Yet distressed deals remain few and far between. At $1.9 billion, RCA-tracked hospitality transactions in the third quarter were down 82 percent year-on-year, against a broader real estate market at 57 percent off its 2019 mark. Colony’s sale is larger than the last two quarters of transactions for the sector combined, which totaled just $2.6 billion. Set against the broader statistics for the sector, this raises the question of what the sale means for the sector at large.
Christopher Diffley, managing director of RockBridge Capital, an Ohio-based hospitality lending specialist, said the Colony-Highgate transaction is indicative of the market’s broader opportunity set, one driven by borrowers nearing maturity dates on their debt and in need of solutions. For the most part, debt funds have provided this relief, with banks and insurance companies largely in retreat, he told PERE.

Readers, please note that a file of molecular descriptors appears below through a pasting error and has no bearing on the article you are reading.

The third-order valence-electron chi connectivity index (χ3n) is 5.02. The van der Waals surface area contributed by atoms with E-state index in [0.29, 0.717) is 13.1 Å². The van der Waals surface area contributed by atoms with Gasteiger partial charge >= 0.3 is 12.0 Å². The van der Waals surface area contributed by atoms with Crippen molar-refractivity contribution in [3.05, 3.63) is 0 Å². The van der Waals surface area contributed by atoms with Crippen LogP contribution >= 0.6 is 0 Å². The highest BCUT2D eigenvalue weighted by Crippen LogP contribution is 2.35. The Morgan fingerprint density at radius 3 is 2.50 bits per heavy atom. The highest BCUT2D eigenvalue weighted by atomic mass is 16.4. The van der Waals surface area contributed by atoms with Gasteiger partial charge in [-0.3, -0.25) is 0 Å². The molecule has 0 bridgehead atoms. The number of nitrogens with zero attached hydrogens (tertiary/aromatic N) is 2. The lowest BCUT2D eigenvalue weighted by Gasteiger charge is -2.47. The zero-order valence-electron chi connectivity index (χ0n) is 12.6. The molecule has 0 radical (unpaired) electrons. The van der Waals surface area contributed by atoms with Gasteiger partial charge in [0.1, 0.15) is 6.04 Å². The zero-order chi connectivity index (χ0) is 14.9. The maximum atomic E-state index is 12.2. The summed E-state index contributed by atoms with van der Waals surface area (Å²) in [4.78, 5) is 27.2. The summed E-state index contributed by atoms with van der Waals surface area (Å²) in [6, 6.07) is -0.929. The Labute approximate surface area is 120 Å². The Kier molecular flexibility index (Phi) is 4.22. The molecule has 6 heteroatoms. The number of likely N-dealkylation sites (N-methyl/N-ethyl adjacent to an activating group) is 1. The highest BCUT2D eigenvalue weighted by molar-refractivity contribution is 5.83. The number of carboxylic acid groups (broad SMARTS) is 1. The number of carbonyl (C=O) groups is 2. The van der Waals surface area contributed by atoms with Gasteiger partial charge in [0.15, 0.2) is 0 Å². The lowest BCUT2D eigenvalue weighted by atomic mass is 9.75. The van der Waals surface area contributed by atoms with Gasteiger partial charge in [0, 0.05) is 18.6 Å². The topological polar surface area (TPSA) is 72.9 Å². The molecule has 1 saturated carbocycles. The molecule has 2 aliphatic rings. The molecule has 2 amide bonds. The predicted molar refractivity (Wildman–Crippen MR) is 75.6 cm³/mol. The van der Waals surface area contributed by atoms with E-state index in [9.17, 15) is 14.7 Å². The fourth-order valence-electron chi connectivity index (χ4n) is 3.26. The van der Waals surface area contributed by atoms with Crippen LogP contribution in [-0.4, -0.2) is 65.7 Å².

“There’s a scarcity of capital, so the folks who are providing debt to the market have been able to get relatively decent terms and that’s where you’re seeing capital move in the hotel space,” Diffley said. “Frankly, it’s a space that lost 85 percent of its revenues over a 45-day period and a downturn that’s three times the size of the global financial crisis with occupancy levels that really haven’t been seen before. So, owners and assets that don’t have access to liquidity, or weren’t able to flex their cost structures down are at risk of running out of cash.”